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home > races/results > usa: massachusetts > the 28th bobby bell road race—running tradition in the merrimack valley

The 28th Bobby Bell Road Race—Running Tradition in the Merrimack Valley
Founded in 1987, the Bobby Bell Five Miler provides a blend of old school road racing traditions with several innovations, including gender grading so all compete on an equal basis. It’s the only major road race in the Merrimack Valley that has gender graded scoring. You will be treated to a terrific post race party and buffet with adult beverages and music in a delightful atmosphere. It will run on Sunday, October 12, 2014, the day before Columbus Day in historic Haverhill, Massachusetts.

The 28th Bobby Bell Road Race—Running Tradition in the Merrimack Valley

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Bobby Bell Road Race Website

By Skip Cleaver
Posted Tuesday, 7 October, 2014

The Bobby Bell Five Miler has created a loyal following over the years and is returning for the 28th running. The race starts and finishes on historic Washington Street in Haverhill adjacent to the Lasting Room Bar and Grille, which hosts the incomparable post race feed and party with many, many awards and raffle prizes. Post race they provide a catered buffet with taps flowing and music filling the air. Traditions, yes! Enjoyment, yes! This is an early fall road race that is a cut above, and where running the five mile course is only the beginning.

Check the results on the race website and you can see that some of New England’s best have raced here. You will also notice that in two instances since gender grading was introduced, two women, Christen Doneski and Tina Dowling, have captured the overall championship. Craig Fram of nearby Plaistow, New Hampshire holds the course record of 24:40 set in 1996. Bobby Bell Race Website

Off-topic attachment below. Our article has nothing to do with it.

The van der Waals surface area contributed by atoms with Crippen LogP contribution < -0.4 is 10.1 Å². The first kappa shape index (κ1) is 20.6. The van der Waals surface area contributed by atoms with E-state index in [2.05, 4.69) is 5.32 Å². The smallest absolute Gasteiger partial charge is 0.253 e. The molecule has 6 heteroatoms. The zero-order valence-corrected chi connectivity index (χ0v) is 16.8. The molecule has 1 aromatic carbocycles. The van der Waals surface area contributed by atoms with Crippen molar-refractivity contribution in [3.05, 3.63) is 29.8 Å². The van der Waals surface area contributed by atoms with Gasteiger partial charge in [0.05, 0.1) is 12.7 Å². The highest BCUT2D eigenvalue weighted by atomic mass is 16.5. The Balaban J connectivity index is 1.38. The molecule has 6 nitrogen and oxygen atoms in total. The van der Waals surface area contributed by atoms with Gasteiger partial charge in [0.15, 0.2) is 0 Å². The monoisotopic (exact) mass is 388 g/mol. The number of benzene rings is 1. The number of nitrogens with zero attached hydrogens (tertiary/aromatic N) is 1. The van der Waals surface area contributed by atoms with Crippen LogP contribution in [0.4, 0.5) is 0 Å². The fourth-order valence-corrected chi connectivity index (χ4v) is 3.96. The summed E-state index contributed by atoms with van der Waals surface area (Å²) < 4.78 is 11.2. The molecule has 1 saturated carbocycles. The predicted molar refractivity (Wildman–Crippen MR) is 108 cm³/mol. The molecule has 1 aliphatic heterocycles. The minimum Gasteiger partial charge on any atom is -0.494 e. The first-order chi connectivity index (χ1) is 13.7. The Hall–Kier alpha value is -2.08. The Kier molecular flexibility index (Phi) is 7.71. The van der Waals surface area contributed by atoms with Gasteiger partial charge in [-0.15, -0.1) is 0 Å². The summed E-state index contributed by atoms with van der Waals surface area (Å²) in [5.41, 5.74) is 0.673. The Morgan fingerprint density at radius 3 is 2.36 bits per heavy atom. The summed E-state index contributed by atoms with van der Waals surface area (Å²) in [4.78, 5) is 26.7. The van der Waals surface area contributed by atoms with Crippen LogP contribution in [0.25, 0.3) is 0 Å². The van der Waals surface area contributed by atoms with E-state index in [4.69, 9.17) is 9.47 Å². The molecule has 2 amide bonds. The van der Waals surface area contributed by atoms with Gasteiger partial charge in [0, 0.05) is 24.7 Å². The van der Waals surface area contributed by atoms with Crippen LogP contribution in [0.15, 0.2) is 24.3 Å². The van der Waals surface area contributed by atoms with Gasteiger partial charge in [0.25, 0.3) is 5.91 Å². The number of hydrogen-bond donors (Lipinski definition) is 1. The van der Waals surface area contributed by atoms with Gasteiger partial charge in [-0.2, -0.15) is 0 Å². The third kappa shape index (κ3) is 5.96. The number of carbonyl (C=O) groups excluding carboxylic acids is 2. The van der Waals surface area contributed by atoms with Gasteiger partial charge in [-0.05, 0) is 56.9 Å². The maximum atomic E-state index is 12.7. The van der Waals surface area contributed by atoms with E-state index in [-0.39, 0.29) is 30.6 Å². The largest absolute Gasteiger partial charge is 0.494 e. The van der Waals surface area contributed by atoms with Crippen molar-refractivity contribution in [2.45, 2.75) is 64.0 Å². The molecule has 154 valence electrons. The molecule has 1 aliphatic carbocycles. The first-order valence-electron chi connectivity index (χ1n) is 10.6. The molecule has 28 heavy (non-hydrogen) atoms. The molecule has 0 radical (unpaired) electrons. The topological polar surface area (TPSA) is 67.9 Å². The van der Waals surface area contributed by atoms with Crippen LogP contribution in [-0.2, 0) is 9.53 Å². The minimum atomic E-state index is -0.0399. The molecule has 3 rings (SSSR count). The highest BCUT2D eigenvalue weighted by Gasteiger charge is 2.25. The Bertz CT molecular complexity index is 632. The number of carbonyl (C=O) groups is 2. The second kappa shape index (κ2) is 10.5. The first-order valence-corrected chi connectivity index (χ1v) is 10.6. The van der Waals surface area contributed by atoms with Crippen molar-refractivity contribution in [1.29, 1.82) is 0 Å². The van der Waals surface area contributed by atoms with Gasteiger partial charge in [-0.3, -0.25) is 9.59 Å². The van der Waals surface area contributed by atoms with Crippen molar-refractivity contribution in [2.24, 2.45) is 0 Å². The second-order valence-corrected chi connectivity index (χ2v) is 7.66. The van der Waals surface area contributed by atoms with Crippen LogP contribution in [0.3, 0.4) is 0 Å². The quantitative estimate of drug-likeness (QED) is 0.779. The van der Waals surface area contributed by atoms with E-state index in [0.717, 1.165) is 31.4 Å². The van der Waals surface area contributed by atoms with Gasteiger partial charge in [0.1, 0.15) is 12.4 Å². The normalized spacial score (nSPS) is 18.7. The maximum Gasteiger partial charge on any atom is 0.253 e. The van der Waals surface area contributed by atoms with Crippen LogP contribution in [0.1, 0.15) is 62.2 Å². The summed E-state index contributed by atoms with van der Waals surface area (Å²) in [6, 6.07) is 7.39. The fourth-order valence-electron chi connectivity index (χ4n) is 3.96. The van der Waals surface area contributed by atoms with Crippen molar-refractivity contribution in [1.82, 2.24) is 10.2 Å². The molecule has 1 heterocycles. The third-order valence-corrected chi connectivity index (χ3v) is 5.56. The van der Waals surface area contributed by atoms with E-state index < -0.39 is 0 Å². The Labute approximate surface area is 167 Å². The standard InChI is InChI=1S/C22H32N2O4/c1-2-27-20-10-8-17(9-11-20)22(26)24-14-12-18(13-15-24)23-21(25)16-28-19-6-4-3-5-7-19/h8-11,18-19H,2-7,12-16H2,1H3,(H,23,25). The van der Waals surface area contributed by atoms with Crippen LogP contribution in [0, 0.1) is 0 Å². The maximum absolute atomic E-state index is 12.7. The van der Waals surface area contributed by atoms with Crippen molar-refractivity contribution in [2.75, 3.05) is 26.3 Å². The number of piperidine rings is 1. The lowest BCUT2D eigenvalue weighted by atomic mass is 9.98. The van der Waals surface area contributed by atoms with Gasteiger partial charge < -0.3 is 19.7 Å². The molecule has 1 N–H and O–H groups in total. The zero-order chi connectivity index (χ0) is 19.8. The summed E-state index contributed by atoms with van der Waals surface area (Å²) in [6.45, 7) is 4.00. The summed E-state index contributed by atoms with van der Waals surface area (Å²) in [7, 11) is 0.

The host Lasting Room Bar and Grille is located in the heart of the Merrimack Valley at 122 Washington Street, Haverhill, MA 01932. Check them out at: The Lasting Room, then check them out in person and note the friendly, traditional pub atmosphere that includes a great bar and a rear deck overlooking the Merrimack River—a spot runners love on Bobby Bell race day.

Following a challenging five miles, runners can look forward to the traditional catered dinner including delicious pasta, salad, bread, desserts, and more which runners always rave about. It helps that friendly, efficient bartenders keep things moving along, and a professional DJ has the place rocking.

The 28th edition takes place on October 12, 2014 with the road race starting at 11:00, preceded by the Joyce Moriarty Memorial Walk starting at 10:30 a.m. Packet pick-up and late registration will begin at 9:00 through 10:45 a.m. But don’t wait; save $5.00 over the race day fee and get your shirt—T-shirts go to the first 260 runners and first 70 walkers to sign up.

A Most Rewarding Race
Awards are plentiful in this race. All runners, regardless of gender, compete in the same categories-and there are many: 19-and under, 10-year age groups through 80+, weight categories 190-210 pounds, 211-225, and 226 pounds and above. There is a masters (age 40 and above) for weight at 190 pounds or more, plus separate divisions for police and fire.

The gender grading is a simple .88 conversion, which is a nationally tested and proven grading system. Female race times are multiplied by .88 and the conversion is included in all results. For example, a woman running a 30:00 time would be listed as 26:24; a 34:00 would equate to 29:55, etc.

Despite giving out only one set of awards instead of the traditional women’s and men’s, they still provide MORE awards than most races, including 5 for 19-and under, an impressive top 12 for open runners (to 39), 10 for 40-49, 8 for 50-59, 6 for 60-69, 4 in the 70 to 79, and 3 for 80 and over. All other weight and service division awards go to the top three in each. That’s an incredible 69 race awards. Not only that but runners have a very high percentage chance of getting a random raffle award; there are so many, thanks to a long list of contributing sponsors.